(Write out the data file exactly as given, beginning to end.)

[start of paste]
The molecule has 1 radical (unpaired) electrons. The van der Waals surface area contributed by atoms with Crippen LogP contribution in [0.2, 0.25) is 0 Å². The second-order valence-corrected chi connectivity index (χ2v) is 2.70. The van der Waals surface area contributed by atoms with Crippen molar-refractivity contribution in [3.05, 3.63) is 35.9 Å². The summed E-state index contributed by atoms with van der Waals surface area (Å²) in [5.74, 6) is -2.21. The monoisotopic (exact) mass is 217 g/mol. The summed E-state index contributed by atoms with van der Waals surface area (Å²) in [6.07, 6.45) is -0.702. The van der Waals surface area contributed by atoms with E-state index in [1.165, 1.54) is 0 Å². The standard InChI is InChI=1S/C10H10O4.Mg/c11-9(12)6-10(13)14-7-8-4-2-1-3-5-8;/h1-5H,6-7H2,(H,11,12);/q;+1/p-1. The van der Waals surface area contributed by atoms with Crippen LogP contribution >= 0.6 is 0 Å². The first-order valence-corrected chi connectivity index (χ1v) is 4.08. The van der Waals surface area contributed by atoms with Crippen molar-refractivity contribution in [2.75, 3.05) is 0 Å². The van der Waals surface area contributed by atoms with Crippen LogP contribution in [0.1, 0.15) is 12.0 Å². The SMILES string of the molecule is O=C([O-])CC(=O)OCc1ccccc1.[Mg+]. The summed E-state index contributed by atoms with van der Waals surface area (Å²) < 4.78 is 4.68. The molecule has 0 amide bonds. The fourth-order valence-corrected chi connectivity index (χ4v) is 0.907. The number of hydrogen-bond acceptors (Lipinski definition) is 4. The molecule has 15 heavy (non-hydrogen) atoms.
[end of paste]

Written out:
The molecule has 1 radical (unpaired) electrons. The van der Waals surface area contributed by atoms with Crippen LogP contribution in [0.2, 0.25) is 0 Å². The second-order valence-corrected chi connectivity index (χ2v) is 2.70. The van der Waals surface area contributed by atoms with Crippen molar-refractivity contribution in [3.05, 3.63) is 35.9 Å². The summed E-state index contributed by atoms with van der Waals surface area (Å²) in [5.74, 6) is -2.21. The monoisotopic (exact) mass is 217 g/mol. The summed E-state index contributed by atoms with van der Waals surface area (Å²) in [6.07, 6.45) is -0.702. The van der Waals surface area contributed by atoms with E-state index in [1.165, 1.54) is 0 Å². The standard InChI is InChI=1S/C10H10O4.Mg/c11-9(12)6-10(13)14-7-8-4-2-1-3-5-8;/h1-5H,6-7H2,(H,11,12);/q;+1/p-1. The van der Waals surface area contributed by atoms with Crippen LogP contribution >= 0.6 is 0 Å². The first-order valence-corrected chi connectivity index (χ1v) is 4.08. The van der Waals surface area contributed by atoms with Crippen molar-refractivity contribution in [2.75, 3.05) is 0 Å². The van der Waals surface area contributed by atoms with Crippen LogP contribution in [0.1, 0.15) is 12.0 Å². The SMILES string of the molecule is O=C([O-])CC(=O)OCc1ccccc1.[Mg+]. The summed E-state index contributed by atoms with van der Waals surface area (Å²) < 4.78 is 4.68. The molecule has 0 amide bonds. The fourth-order valence-corrected chi connectivity index (χ4v) is 0.907. The number of hydrogen-bond acceptors (Lipinski definition) is 4. The molecule has 15 heavy (non-hydrogen) atoms.